5 months ago
Thanks for your interest...
This area is high desert, not far from the beauty of the White Mountains, Show Low, Petrified National Forest, skiing, etc.  It gets an average of 22+ inches of rain a year.  I have two full time neighbors who raise goats, sheep, chickens, pigs, dogs, and cats.  I've married since this project started and need to consolidate elsewhere nearby.  Send me Purple Mooseage for further details, if interested.  Dean
Good start on a high-country permaculture site (7,000ft).  Pics to follow.  
House w/new metal roof on 10 slightly sloping acres w/ 20+ inches of annual rainfall, with hoop house garden, water catchment, and swales started.  2.5 acres w/ barbed wire fence.  
Some Pinion Pine, lots of Juniper and free firewood.
Soil is getting fertile, shade cloth protects from UV, and hail.  Respond for further details.  25 minutes from Show Low, AZ.  House and site need plenty of work, but that's Permaculture.  Thanks.

$150K cash, but I can discount, and give you a $1000 pellet stove allowance, it if you can get in before the snow flies.  Tours on request.
The reason I ask is... I looked a long time before asking.  I found a few properties for sale, but did not find a category where all ads might show up.  Just a thought.  Thanks peeps!
Is there an appropriate place or category to promote your land, farm, homestead for sale on
Great job R!  This is info so many of us need and appreciate.
7 months ago
I've had my place for four years now.  I still don't have my fruit trees in... in fact, I've moved to a nearby country lot in the city.  My point being there are many things to prioritize before you move to a new place... and I would add much to learn about in choosing a property you can live with long term.  I added a few swales, made a few hoop houses, a raised bed, learned to raise earthworms in my compost, put in water catchment, but fought the wind, hail, drought, predators, allergies, mud, controlling the torrential rain, distance to Home Depot/Jobs/Groceries, and ultimately the distance from my future wife.  So, I would suggest people think about the:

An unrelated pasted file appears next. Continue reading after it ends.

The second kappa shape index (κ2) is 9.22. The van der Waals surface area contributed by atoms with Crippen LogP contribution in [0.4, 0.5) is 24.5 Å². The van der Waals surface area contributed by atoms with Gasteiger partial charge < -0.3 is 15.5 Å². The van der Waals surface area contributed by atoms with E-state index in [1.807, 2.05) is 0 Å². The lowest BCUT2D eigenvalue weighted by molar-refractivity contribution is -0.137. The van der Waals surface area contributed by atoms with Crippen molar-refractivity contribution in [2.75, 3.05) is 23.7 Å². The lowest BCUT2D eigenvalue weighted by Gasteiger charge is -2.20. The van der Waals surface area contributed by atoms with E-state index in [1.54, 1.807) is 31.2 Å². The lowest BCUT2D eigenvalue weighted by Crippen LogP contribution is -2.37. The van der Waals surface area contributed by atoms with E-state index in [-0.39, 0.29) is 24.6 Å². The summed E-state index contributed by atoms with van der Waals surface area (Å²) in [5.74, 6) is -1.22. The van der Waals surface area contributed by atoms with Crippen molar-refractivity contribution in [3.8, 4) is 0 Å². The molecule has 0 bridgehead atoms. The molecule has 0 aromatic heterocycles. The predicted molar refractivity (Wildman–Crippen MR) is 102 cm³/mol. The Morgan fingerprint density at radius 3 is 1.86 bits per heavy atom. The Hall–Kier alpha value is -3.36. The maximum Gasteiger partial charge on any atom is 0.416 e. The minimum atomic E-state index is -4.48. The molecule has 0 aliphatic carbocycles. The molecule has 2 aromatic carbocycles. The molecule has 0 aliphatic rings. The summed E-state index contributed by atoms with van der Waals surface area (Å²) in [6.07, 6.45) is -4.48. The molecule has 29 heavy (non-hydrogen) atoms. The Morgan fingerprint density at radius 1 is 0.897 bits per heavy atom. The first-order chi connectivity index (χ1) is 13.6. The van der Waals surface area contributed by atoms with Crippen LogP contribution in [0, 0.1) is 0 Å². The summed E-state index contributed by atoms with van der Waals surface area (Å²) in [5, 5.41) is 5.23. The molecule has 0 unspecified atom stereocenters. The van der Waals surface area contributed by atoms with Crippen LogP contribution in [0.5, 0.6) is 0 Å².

Top 3 Priorities in Choosing a Permaculture Site.  

I would think this would be beneficial for longevity's sake.  Looking back it's easy to see why one would want to consider all the Geoff Lawton-type priorities of choosing a site based on drinking water, rainwater and drainage, both location of the site, and site layout, soil health, future location of trees, pens, pasture, gardens, type of people living near you (crime), and so many others...  I would start early to figure out what types and quantities of trees you would plant, how to protect your garden plot, and property.  

I kept a constant list of things I would like to do to  my property and slowly moved things up  to the top depending on available money, materials, and need.  It's good to know that Permaculture can work on any property, anywhere, with enough persistence, but take a good hard look at your reality (health, constitution, ability to work, benefits to you, and your family, your ability to get to town/doctors/work, etc.)  There are many preparations one can do in advance and I encourage people interested in Permaculture to support the notion by buying up books, DVD's and getting smart before you choose your site.
7 months ago